Information & Communication Technology 1996-2003

GCSE Revision


Computer Hardware - Input Devices

Input devices are pieces of equipment that are used to put data into a computer.


Keyboard - the commonest way to enter data into a computer. Each key is simply a switch, which when pressed, results in a digital code being sent to the computer. For example, pressing the 'A' key produces the code 01100001 representing the lower case letter 'a'. Holding down the shift key at the same time produces the code 01000001 representing the upper case letter 'A'.

Mouse - the movement of the mouse over a flat surface is mirrored by a pointer on the monitor screen. Under the mouse is a ball which rolls and turns two shafts, one for each direction - left/right & up/down. Buttons on the mouse enable selections to be made from menus, movement of objects around the screen, and painting or drawing.

Joystick - works in similar way to a mouse but usually used for playing action games. The "fire" button or trigger is used to shoot at the targets provided in the game.

Microphone - for the input of voice in place of using the keyboard and mouse. Special software is used to convert voice into text or to activate menu options. This requires fast processing and a lot of memory and will become more common as the technology improves.

Digital Camera - light received through the lens is converted to digital signals by sensors, rather than stored by chemical change on a film as in a normal camera. The resulting "photograph" can then be stored on a computer and used just like any clipart files.

Video Digitiser - enables video signals from a standard video camera or cassette recorder to be read into a computer. The video can then be stored as a file, displayed on screen and edited. Still images can be captured and printed or used as clipart.

Midi Instruments - normal musical instruments which have a midi port for input into a midi interface in the computer. The music can then be stored as a file, displayed on screen and edited ready for playback.

Scanner - like a photocopier it scans a full page with laser light but instead of printing copies, it transmits the image to the computer as digital code, which can be saved as a file. In effect, it performs the exact opposite function to a printer by converting a printed page into a computer file. There are also hand held scanners which can be wiped over the page but they have to be used very slowly and carefully for good results.

Graphics Tablet - a flat pad which you can write or draw on with a pressure sensitive stylus (like a pen). Movement across the pad is mirrored by drawing on the monitor screen. Used for art work and computer aided design.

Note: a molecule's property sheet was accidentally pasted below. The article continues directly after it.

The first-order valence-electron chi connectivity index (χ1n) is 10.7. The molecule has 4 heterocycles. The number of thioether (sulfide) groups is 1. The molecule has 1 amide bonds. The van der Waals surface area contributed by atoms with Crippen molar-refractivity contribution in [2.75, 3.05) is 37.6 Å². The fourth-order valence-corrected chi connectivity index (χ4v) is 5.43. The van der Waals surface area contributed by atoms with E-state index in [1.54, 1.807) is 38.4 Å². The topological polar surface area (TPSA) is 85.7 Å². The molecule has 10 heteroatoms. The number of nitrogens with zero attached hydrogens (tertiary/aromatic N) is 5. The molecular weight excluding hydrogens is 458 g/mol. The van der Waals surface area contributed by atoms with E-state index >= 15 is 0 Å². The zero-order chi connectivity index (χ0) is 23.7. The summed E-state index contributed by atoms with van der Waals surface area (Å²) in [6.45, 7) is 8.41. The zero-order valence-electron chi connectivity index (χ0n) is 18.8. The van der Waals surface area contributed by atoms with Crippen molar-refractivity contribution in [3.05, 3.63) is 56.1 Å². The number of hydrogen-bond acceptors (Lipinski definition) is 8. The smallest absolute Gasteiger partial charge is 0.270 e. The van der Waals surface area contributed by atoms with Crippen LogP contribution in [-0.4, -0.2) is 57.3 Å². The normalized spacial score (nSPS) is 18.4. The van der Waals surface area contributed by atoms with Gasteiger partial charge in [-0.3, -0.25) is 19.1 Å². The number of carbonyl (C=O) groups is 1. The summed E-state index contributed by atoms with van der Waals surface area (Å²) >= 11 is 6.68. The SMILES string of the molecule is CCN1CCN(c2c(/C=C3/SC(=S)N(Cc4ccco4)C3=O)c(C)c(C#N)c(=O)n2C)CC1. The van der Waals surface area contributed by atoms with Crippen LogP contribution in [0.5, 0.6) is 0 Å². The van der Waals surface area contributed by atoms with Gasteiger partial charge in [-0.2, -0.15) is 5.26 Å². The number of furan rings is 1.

Sensor - chemical responses to the physical environment or movement can be converted to electrical signals in the sensor that can be translated and used by the computer. Various sensors can be used to measure heat, light, sound, pressure, strain, acidity (pH), oxygen concentration, humidity, pulse, water level, water flow, speed, tilt or simply whether something like a door or a valve is open or shut.

Remote Control - emits a beam of infra red light which carries data signals. Commonly used for input to TVs and VCRs and now becoming used by computers as a "wireless" method of communication.

Light Pen - the pen works directly on the screen. Touch sensitive screens and electronic whiteboards that respond to the touch of a finger are now replacing these.

Bar Code Reader - almost everything you buy has a bar code either on it or on its packaging. The bar coded item is wiped over a laser scanner or a wand is wiped over the bar code to read in the data. It is the same as a scanner but due to the simple nature of the bar code the scanning is very rapid. Used at supermarket checkouts and some libraries.

Braille Keyboard - the keys are marked with raised dots as an aid for the blind.

Concept Keyboard - a flatbed of contact switches covered by a flexible membrane over which can be placed an overlay marked with whole words, pictures or symbols. The computer is then programmed to respond appropriately to these. Used in education as an early-learning aid, in restaurants so the operator does not need to know the prices, and in messy places where a normal keyboard would be at risk.

Optical Character Recognition (OCR) - uses an ordinary scanner to take a photographic image of printed or even hand-written text. Special software then looks at the image, recognises each character and converts it into a text file. This can then be edited using a word processor. It is also used to automatically recognise post codes on letters at sorting offices.

Optical Mark Reader (OMR) - similar to a bar code reader but uses infra-red light to scan pencil marks on prepared forms such as multiple-choice examination answer sheets or lottery tickets.

Magnetic Ink Character Recognition (MICR) - uses ink containing magnetic particles. This method is used by banks to print on a cheque the amount that it is made out for, then it is scanned into a computer.


BackUp Page last updated 30/03/2002 I.D.Lee, Didcot Girls' School
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